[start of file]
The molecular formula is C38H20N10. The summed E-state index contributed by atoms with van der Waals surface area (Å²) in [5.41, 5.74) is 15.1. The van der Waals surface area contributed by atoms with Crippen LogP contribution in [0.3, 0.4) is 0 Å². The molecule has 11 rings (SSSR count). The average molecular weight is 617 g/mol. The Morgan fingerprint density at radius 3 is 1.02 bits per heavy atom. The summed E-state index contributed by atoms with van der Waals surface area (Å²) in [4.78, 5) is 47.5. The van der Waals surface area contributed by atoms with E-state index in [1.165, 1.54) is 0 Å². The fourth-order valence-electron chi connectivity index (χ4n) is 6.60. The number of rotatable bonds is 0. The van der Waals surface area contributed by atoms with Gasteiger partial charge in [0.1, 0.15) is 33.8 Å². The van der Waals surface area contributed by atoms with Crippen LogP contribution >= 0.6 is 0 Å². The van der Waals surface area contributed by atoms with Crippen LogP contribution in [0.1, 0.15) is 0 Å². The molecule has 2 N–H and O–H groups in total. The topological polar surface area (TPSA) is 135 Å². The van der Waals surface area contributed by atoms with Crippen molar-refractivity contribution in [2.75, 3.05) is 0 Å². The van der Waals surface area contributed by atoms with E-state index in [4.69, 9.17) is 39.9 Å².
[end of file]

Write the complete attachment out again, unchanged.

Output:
The molecular formula is C38H20N10. The summed E-state index contributed by atoms with van der Waals surface area (Å²) in [5.41, 5.74) is 15.1. The van der Waals surface area contributed by atoms with Crippen LogP contribution in [0.3, 0.4) is 0 Å². The molecule has 11 rings (SSSR count). The average molecular weight is 617 g/mol. The Morgan fingerprint density at radius 3 is 1.02 bits per heavy atom. The summed E-state index contributed by atoms with van der Waals surface area (Å²) in [4.78, 5) is 47.5. The van der Waals surface area contributed by atoms with E-state index in [1.165, 1.54) is 0 Å². The fourth-order valence-electron chi connectivity index (χ4n) is 6.60. The number of rotatable bonds is 0. The van der Waals surface area contributed by atoms with Gasteiger partial charge in [0.1, 0.15) is 33.8 Å². The van der Waals surface area contributed by atoms with Crippen LogP contribution >= 0.6 is 0 Å². The van der Waals surface area contributed by atoms with Crippen LogP contribution in [0.1, 0.15) is 0 Å². The molecule has 2 N–H and O–H groups in total. The topological polar surface area (TPSA) is 135 Å². The van der Waals surface area contributed by atoms with Crippen molar-refractivity contribution in [2.75, 3.05) is 0 Å². The van der Waals surface area contributed by atoms with E-state index in [4.69, 9.17) is 39.9 Å².